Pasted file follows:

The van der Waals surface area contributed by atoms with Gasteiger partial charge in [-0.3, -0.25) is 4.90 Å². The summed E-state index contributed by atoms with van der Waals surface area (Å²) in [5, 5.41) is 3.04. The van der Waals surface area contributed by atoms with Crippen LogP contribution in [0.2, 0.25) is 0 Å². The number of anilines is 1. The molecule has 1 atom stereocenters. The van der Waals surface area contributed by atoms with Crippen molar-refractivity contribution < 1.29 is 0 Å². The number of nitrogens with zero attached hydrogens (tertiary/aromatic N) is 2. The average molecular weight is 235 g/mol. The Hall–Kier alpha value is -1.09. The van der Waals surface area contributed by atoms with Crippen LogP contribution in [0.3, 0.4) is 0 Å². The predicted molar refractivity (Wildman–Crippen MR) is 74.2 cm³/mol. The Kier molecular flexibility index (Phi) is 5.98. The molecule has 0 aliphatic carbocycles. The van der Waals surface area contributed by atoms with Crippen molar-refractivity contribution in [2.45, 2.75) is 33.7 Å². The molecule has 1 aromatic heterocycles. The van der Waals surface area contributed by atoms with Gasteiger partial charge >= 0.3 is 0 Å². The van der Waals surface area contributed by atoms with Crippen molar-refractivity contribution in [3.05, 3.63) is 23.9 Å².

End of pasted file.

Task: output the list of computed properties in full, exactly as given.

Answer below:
The van der Waals surface area contributed by atoms with Gasteiger partial charge in [-0.3, -0.25) is 4.90 Å². The summed E-state index contributed by atoms with van der Waals surface area (Å²) in [5, 5.41) is 3.04. The van der Waals surface area contributed by atoms with Crippen LogP contribution in [0.2, 0.25) is 0 Å². The number of anilines is 1. The molecule has 1 atom stereocenters. The van der Waals surface area contributed by atoms with Crippen molar-refractivity contribution < 1.29 is 0 Å². The number of nitrogens with zero attached hydrogens (tertiary/aromatic N) is 2. The average molecular weight is 235 g/mol. The Hall–Kier alpha value is -1.09. The van der Waals surface area contributed by atoms with Crippen LogP contribution in [0.3, 0.4) is 0 Å². The predicted molar refractivity (Wildman–Crippen MR) is 74.2 cm³/mol. The Kier molecular flexibility index (Phi) is 5.98. The molecule has 0 aliphatic carbocycles. The van der Waals surface area contributed by atoms with Crippen molar-refractivity contribution in [2.45, 2.75) is 33.7 Å². The molecule has 1 aromatic heterocycles. The van der Waals surface area contributed by atoms with Gasteiger partial charge >= 0.3 is 0 Å². The van der Waals surface area contributed by atoms with Crippen molar-refractivity contribution in [3.05, 3.63) is 23.9 Å².